You don’t need to be a yogist or practice meditation every day to join a yoga retreat as it’s suitable for beginners. Indonesia is home to lots of yoga places, and Ubud in Bali has been named one of the top 10 yoga retreats in the world. It has an incredible spiritual atmosphere and abundance of healthy cafes, vegan and vegetarian restaurants, yoga centers in the midst of lush rice paddies.
What’s on your bucket list for 2018? We want to hear your travel stories.
Along with the latest of 90s fashion revivalism, a new trend of crossbody bum bag is tipped to be one of this year’s biggest trends. The team at Jozu For Women took the new Midi bag from Acent to the test while on vacation to find out what really makes this accessory such a hot item with fashion-forward female travelers.
Find out more in the 3rd issue of Jozu Magazine.
In the meantime, meet Maria Hald, Maria Stegemeyer and Isabelle Jamous, the three phenomenal young ladies and devoted friends behind Copenhagen’s hottest accessory brand, Acent. Isabelle came to Copenhagen for her studies and noticed the trend of wearing bum bags differently; across the body.
A conversation about a classic and timeless design sparked the journey to fashion between these three co-founders. In an exclusive chat, the ladies share their inspirations and some of the challenges they face in their entrepreneurial journey.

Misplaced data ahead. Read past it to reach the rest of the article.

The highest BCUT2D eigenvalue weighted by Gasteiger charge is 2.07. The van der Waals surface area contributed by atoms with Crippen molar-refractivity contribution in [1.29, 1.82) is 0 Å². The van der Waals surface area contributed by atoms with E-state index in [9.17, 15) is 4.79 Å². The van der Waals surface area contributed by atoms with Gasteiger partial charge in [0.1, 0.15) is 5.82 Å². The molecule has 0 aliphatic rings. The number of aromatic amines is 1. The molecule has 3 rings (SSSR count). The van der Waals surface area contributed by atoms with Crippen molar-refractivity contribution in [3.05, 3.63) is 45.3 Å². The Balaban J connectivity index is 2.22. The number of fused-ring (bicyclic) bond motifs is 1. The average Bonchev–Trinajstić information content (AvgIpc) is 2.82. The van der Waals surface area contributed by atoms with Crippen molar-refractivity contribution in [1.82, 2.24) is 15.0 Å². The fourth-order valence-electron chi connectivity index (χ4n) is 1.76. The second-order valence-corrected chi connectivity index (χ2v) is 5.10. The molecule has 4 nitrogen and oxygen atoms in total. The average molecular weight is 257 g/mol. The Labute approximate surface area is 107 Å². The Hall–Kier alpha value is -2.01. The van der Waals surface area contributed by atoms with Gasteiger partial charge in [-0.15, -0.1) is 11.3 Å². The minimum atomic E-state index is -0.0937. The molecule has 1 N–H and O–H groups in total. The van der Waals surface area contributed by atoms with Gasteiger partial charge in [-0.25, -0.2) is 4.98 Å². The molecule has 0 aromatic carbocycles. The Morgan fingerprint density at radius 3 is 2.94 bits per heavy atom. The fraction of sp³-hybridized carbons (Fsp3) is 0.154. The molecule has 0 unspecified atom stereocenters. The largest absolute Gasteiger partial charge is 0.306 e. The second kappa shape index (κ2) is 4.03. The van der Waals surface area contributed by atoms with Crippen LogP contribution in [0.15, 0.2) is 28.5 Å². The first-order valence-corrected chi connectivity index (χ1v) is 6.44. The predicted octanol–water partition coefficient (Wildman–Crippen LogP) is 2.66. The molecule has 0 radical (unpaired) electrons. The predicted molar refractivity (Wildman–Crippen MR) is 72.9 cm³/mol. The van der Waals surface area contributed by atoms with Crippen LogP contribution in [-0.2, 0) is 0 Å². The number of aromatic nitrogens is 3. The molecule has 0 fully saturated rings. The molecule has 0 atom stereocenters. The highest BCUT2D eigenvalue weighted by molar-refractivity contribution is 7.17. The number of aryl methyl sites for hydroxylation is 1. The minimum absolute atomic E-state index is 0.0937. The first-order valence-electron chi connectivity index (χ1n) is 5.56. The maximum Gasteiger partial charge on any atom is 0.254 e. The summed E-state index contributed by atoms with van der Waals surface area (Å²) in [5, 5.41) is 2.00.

Part of visiting a foreign country is experiencing the local culture and as a solo explorer, way-finding can be daunting on the best of days. Thanks to a myriad of mobile applications for translations and good ole Google Translate, it’s easy to find a translator in your handbag. However, these are dependant on having access to decent wifi and a device that has power.
After visiting forty-eight countries, Stephenie Rodriguez has compiled her top list of twenty key travel phrases that every traveler should learn before they go.
Should your mobile phone take a leap off a speedboat, or get stolen, you are far more likely to make your way safely with less hassle with these phrases committed to memory. Before articulating the list, she prefaces that humans are humans no matter what they speak. A smile and sincere greeting is the first thing that you should do before every asking anyone for anything. It sets the scene for cooperation and engaging with someone.
Once you have mastered the art of the sincere and genuine smile, you’ll find in our 3rd issue of Jozu Magazine key phrases you should add to your vocabulary.
When Susan Ripley, founder of Brooklyn Tropicali mention to someone that she is currently living in Mexico City, she gets two very distinct reactions. Sometimes, her statement is met with enthusiasm (usually from someone who has already done some Mexico City travel), but more often it’s met with a pause and some confusion.
Many travelers are misinformed about this part of the world. Yes, this city had its issues in the past, but it has emerged as a bustling cultural center and tourist destination.
She is super passionate about helping others see the value in visiting places that are commonly misjudged. So let’s get started with Mexico City travel!
Find out more in the 3rd issue of Jozu Magazine.